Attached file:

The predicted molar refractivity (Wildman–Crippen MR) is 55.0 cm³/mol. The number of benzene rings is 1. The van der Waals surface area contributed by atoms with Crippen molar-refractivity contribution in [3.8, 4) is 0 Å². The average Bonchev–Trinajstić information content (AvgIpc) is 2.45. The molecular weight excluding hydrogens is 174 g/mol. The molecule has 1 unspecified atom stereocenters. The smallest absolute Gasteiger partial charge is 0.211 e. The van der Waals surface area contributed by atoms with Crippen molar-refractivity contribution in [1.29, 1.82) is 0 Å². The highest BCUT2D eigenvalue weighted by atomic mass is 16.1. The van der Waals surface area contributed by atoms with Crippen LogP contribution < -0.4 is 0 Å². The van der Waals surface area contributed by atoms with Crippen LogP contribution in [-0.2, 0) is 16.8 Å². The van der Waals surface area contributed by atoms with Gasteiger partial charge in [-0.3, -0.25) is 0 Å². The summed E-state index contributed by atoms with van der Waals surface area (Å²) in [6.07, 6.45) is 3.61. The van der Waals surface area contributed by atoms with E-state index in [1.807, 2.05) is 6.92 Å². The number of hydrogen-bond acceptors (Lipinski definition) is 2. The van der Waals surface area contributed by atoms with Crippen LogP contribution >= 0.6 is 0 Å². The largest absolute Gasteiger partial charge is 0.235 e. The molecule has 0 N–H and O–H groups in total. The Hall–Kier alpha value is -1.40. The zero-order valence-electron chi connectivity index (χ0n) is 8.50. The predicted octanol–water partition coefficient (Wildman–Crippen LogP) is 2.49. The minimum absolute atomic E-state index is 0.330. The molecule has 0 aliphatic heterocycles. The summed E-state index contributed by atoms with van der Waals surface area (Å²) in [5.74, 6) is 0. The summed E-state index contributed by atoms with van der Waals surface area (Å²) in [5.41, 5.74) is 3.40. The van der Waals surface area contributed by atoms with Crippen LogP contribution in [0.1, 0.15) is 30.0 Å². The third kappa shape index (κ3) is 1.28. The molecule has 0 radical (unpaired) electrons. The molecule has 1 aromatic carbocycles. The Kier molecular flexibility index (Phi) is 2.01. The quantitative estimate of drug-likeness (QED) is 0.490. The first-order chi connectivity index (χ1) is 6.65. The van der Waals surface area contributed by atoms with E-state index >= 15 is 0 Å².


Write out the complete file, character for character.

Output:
The predicted molar refractivity (Wildman–Crippen MR) is 55.0 cm³/mol. The number of benzene rings is 1. The van der Waals surface area contributed by atoms with Crippen molar-refractivity contribution in [3.8, 4) is 0 Å². The average Bonchev–Trinajstić information content (AvgIpc) is 2.45. The molecular weight excluding hydrogens is 174 g/mol. The molecule has 1 unspecified atom stereocenters. The smallest absolute Gasteiger partial charge is 0.211 e. The van der Waals surface area contributed by atoms with Crippen molar-refractivity contribution in [1.29, 1.82) is 0 Å². The highest BCUT2D eigenvalue weighted by atomic mass is 16.1. The van der Waals surface area contributed by atoms with Crippen LogP contribution < -0.4 is 0 Å². The van der Waals surface area contributed by atoms with Crippen LogP contribution in [-0.2, 0) is 16.8 Å². The van der Waals surface area contributed by atoms with Gasteiger partial charge in [-0.3, -0.25) is 0 Å². The summed E-state index contributed by atoms with van der Waals surface area (Å²) in [6.07, 6.45) is 3.61. The van der Waals surface area contributed by atoms with E-state index in [1.807, 2.05) is 6.92 Å². The number of hydrogen-bond acceptors (Lipinski definition) is 2. The van der Waals surface area contributed by atoms with Crippen LogP contribution >= 0.6 is 0 Å². The largest absolute Gasteiger partial charge is 0.235 e. The molecule has 0 N–H and O–H groups in total. The Hall–Kier alpha value is -1.40. The zero-order valence-electron chi connectivity index (χ0n) is 8.50. The predicted octanol–water partition coefficient (Wildman–Crippen LogP) is 2.49. The minimum absolute atomic E-state index is 0.330. The molecule has 0 aliphatic heterocycles. The summed E-state index contributed by atoms with van der Waals surface area (Å²) in [5.74, 6) is 0. The summed E-state index contributed by atoms with van der Waals surface area (Å²) in [5.41, 5.74) is 3.40. The van der Waals surface area contributed by atoms with Crippen LogP contribution in [0.1, 0.15) is 30.0 Å². The third kappa shape index (κ3) is 1.28. The molecule has 0 radical (unpaired) electrons. The molecule has 1 aromatic carbocycles. The Kier molecular flexibility index (Phi) is 2.01. The quantitative estimate of drug-likeness (QED) is 0.490. The first-order chi connectivity index (χ1) is 6.65. The van der Waals surface area contributed by atoms with E-state index >= 15 is 0 Å².